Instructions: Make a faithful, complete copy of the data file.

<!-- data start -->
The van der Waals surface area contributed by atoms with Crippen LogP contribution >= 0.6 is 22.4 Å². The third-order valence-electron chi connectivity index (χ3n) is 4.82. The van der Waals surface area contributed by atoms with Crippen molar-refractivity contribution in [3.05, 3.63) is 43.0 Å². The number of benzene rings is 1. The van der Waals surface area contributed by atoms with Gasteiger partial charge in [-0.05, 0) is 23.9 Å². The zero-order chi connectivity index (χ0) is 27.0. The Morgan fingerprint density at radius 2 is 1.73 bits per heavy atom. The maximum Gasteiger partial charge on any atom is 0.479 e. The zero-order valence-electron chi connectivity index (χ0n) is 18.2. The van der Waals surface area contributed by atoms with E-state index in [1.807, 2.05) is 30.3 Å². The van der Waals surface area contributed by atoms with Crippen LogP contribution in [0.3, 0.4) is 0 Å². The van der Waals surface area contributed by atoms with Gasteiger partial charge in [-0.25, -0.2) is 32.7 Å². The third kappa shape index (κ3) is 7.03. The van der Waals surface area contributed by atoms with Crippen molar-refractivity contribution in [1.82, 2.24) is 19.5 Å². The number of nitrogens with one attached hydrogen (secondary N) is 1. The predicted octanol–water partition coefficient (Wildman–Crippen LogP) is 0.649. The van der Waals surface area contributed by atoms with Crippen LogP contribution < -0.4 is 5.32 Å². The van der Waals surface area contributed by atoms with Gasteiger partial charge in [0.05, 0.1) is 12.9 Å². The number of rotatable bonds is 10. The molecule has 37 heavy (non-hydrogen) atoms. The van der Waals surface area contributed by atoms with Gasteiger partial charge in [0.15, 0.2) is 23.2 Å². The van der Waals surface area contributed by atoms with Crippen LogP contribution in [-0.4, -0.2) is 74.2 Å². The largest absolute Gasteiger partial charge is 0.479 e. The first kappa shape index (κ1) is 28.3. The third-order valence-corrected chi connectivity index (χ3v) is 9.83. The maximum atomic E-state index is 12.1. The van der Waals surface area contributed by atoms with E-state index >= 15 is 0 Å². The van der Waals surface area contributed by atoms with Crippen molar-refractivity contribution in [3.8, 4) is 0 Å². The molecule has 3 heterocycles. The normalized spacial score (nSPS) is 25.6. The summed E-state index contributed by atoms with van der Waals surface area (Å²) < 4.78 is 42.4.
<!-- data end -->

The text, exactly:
The van der Waals surface area contributed by atoms with Crippen LogP contribution >= 0.6 is 22.4 Å². The third-order valence-electron chi connectivity index (χ3n) is 4.82. The van der Waals surface area contributed by atoms with Crippen molar-refractivity contribution in [3.05, 3.63) is 43.0 Å². The number of benzene rings is 1. The van der Waals surface area contributed by atoms with Gasteiger partial charge in [-0.05, 0) is 23.9 Å². The zero-order chi connectivity index (χ0) is 27.0. The Morgan fingerprint density at radius 2 is 1.73 bits per heavy atom. The maximum Gasteiger partial charge on any atom is 0.479 e. The zero-order valence-electron chi connectivity index (χ0n) is 18.2. The van der Waals surface area contributed by atoms with E-state index in [1.807, 2.05) is 30.3 Å². The van der Waals surface area contributed by atoms with Crippen LogP contribution in [0.3, 0.4) is 0 Å². The van der Waals surface area contributed by atoms with Gasteiger partial charge in [-0.25, -0.2) is 32.7 Å². The third kappa shape index (κ3) is 7.03. The van der Waals surface area contributed by atoms with Crippen molar-refractivity contribution in [1.82, 2.24) is 19.5 Å². The number of nitrogens with one attached hydrogen (secondary N) is 1. The predicted octanol–water partition coefficient (Wildman–Crippen LogP) is 0.649. The van der Waals surface area contributed by atoms with Crippen LogP contribution < -0.4 is 5.32 Å². The van der Waals surface area contributed by atoms with Gasteiger partial charge in [0.05, 0.1) is 12.9 Å². The number of rotatable bonds is 10. The molecule has 37 heavy (non-hydrogen) atoms. The van der Waals surface area contributed by atoms with Gasteiger partial charge in [0.15, 0.2) is 23.2 Å². The van der Waals surface area contributed by atoms with Crippen LogP contribution in [-0.4, -0.2) is 74.2 Å². The largest absolute Gasteiger partial charge is 0.479 e. The first kappa shape index (κ1) is 28.3. The third-order valence-corrected chi connectivity index (χ3v) is 9.83. The maximum atomic E-state index is 12.1. The van der Waals surface area contributed by atoms with E-state index >= 15 is 0 Å². The van der Waals surface area contributed by atoms with Crippen molar-refractivity contribution in [3.8, 4) is 0 Å². The molecule has 3 heterocycles. The normalized spacial score (nSPS) is 25.6. The summed E-state index contributed by atoms with van der Waals surface area (Å²) < 4.78 is 42.4.